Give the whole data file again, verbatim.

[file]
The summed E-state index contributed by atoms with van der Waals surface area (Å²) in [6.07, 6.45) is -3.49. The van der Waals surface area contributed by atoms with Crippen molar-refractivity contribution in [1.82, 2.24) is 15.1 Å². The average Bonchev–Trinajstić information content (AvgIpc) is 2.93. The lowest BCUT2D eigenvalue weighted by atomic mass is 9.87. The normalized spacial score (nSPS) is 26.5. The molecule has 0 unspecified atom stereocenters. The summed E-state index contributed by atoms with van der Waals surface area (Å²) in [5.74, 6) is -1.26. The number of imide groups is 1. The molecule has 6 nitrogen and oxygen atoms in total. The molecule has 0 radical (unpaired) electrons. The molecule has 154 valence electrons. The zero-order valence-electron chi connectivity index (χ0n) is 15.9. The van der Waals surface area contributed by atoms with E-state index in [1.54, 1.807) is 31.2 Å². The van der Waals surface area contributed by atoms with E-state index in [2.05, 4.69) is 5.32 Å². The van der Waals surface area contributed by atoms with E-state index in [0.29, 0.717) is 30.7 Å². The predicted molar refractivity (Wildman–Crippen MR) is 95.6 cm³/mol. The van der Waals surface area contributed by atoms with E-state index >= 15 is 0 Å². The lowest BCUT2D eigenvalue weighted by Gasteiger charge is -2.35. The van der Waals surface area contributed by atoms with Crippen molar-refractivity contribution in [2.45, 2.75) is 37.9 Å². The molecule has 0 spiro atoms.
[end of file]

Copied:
The summed E-state index contributed by atoms with van der Waals surface area (Å²) in [6.07, 6.45) is -3.49. The van der Waals surface area contributed by atoms with Crippen molar-refractivity contribution in [1.82, 2.24) is 15.1 Å². The average Bonchev–Trinajstić information content (AvgIpc) is 2.93. The lowest BCUT2D eigenvalue weighted by atomic mass is 9.87. The normalized spacial score (nSPS) is 26.5. The molecule has 0 unspecified atom stereocenters. The summed E-state index contributed by atoms with van der Waals surface area (Å²) in [5.74, 6) is -1.26. The number of imide groups is 1. The molecule has 6 nitrogen and oxygen atoms in total. The molecule has 0 radical (unpaired) electrons. The molecule has 154 valence electrons. The zero-order valence-electron chi connectivity index (χ0n) is 15.9. The van der Waals surface area contributed by atoms with E-state index in [1.54, 1.807) is 31.2 Å². The van der Waals surface area contributed by atoms with E-state index in [2.05, 4.69) is 5.32 Å². The van der Waals surface area contributed by atoms with E-state index in [0.29, 0.717) is 30.7 Å². The predicted molar refractivity (Wildman–Crippen MR) is 95.6 cm³/mol. The van der Waals surface area contributed by atoms with E-state index >= 15 is 0 Å². The lowest BCUT2D eigenvalue weighted by Gasteiger charge is -2.35. The van der Waals surface area contributed by atoms with Crippen molar-refractivity contribution in [2.45, 2.75) is 37.9 Å². The molecule has 0 spiro atoms.